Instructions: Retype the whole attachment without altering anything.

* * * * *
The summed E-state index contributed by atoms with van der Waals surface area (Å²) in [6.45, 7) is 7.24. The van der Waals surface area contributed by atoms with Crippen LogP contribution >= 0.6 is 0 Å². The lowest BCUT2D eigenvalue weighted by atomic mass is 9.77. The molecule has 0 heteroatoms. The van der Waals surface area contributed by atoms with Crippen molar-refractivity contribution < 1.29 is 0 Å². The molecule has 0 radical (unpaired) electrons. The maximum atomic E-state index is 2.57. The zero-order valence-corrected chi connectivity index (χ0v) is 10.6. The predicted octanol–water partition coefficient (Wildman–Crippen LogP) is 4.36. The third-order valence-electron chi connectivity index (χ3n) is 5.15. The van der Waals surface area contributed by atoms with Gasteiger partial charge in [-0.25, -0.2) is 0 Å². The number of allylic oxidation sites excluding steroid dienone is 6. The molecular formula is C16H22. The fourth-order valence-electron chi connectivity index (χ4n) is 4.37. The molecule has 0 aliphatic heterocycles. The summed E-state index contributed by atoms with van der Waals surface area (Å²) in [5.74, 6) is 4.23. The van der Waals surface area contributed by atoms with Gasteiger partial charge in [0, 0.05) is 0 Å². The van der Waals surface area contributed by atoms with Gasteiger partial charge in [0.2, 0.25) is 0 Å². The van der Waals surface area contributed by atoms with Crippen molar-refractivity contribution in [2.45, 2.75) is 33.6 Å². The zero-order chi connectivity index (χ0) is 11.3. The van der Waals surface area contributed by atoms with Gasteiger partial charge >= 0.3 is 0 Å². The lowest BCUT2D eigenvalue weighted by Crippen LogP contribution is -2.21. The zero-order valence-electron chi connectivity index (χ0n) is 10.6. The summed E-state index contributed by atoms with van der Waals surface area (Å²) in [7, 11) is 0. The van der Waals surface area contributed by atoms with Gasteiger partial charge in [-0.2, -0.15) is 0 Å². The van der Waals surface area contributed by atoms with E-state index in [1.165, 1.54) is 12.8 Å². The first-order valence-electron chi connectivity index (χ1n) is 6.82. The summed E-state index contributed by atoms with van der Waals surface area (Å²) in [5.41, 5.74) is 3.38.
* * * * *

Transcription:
The summed E-state index contributed by atoms with van der Waals surface area (Å²) in [6.45, 7) is 7.24. The van der Waals surface area contributed by atoms with Crippen LogP contribution >= 0.6 is 0 Å². The lowest BCUT2D eigenvalue weighted by atomic mass is 9.77. The molecule has 0 heteroatoms. The van der Waals surface area contributed by atoms with Crippen molar-refractivity contribution < 1.29 is 0 Å². The molecule has 0 radical (unpaired) electrons. The maximum atomic E-state index is 2.57. The zero-order valence-corrected chi connectivity index (χ0v) is 10.6. The predicted octanol–water partition coefficient (Wildman–Crippen LogP) is 4.36. The third-order valence-electron chi connectivity index (χ3n) is 5.15. The van der Waals surface area contributed by atoms with Gasteiger partial charge in [-0.25, -0.2) is 0 Å². The number of allylic oxidation sites excluding steroid dienone is 6. The molecular formula is C16H22. The fourth-order valence-electron chi connectivity index (χ4n) is 4.37. The molecule has 0 aliphatic heterocycles. The summed E-state index contributed by atoms with van der Waals surface area (Å²) in [5.74, 6) is 4.23. The van der Waals surface area contributed by atoms with Gasteiger partial charge in [0, 0.05) is 0 Å². The van der Waals surface area contributed by atoms with Gasteiger partial charge in [0.2, 0.25) is 0 Å². The van der Waals surface area contributed by atoms with Crippen molar-refractivity contribution in [2.45, 2.75) is 33.6 Å². The zero-order chi connectivity index (χ0) is 11.3. The van der Waals surface area contributed by atoms with Gasteiger partial charge >= 0.3 is 0 Å². The lowest BCUT2D eigenvalue weighted by Crippen LogP contribution is -2.21. The zero-order valence-electron chi connectivity index (χ0n) is 10.6. The summed E-state index contributed by atoms with van der Waals surface area (Å²) in [7, 11) is 0. The van der Waals surface area contributed by atoms with Gasteiger partial charge in [-0.2, -0.15) is 0 Å². The van der Waals surface area contributed by atoms with E-state index in [1.165, 1.54) is 12.8 Å². The first-order valence-electron chi connectivity index (χ1n) is 6.82. The summed E-state index contributed by atoms with van der Waals surface area (Å²) in [5.41, 5.74) is 3.38.